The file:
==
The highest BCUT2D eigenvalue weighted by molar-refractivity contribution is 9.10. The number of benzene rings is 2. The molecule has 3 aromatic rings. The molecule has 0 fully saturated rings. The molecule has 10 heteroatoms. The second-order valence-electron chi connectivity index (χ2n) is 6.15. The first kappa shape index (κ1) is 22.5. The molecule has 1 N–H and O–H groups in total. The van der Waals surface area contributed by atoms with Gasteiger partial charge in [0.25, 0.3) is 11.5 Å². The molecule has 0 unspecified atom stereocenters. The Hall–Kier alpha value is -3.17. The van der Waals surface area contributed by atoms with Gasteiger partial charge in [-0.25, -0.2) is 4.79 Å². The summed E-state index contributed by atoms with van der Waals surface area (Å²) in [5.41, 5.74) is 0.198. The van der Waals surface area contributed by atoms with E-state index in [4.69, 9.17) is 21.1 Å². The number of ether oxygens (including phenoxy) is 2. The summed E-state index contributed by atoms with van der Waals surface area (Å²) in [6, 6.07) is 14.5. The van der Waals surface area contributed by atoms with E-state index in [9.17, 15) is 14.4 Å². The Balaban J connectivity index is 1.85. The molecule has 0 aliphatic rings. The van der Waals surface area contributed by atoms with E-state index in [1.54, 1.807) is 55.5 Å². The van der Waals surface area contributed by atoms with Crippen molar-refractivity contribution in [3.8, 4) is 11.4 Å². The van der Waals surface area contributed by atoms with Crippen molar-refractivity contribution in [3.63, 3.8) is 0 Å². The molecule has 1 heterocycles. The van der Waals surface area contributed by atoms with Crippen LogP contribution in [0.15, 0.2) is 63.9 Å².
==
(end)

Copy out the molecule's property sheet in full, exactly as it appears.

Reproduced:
The highest BCUT2D eigenvalue weighted by molar-refractivity contribution is 9.10. The number of benzene rings is 2. The molecule has 3 aromatic rings. The molecule has 0 fully saturated rings. The molecule has 10 heteroatoms. The second-order valence-electron chi connectivity index (χ2n) is 6.15. The first kappa shape index (κ1) is 22.5. The molecule has 1 N–H and O–H groups in total. The van der Waals surface area contributed by atoms with Gasteiger partial charge in [0.25, 0.3) is 11.5 Å². The molecule has 0 unspecified atom stereocenters. The Hall–Kier alpha value is -3.17. The van der Waals surface area contributed by atoms with Gasteiger partial charge in [-0.25, -0.2) is 4.79 Å². The summed E-state index contributed by atoms with van der Waals surface area (Å²) in [5.41, 5.74) is 0.198. The van der Waals surface area contributed by atoms with E-state index in [4.69, 9.17) is 21.1 Å². The number of ether oxygens (including phenoxy) is 2. The summed E-state index contributed by atoms with van der Waals surface area (Å²) in [6, 6.07) is 14.5. The van der Waals surface area contributed by atoms with E-state index in [9.17, 15) is 14.4 Å². The Balaban J connectivity index is 1.85. The molecule has 0 aliphatic rings. The van der Waals surface area contributed by atoms with E-state index in [1.54, 1.807) is 55.5 Å². The van der Waals surface area contributed by atoms with Crippen molar-refractivity contribution in [3.8, 4) is 11.4 Å². The van der Waals surface area contributed by atoms with Crippen molar-refractivity contribution in [3.63, 3.8) is 0 Å². The molecule has 1 heterocycles. The van der Waals surface area contributed by atoms with Crippen LogP contribution in [0.15, 0.2) is 63.9 Å².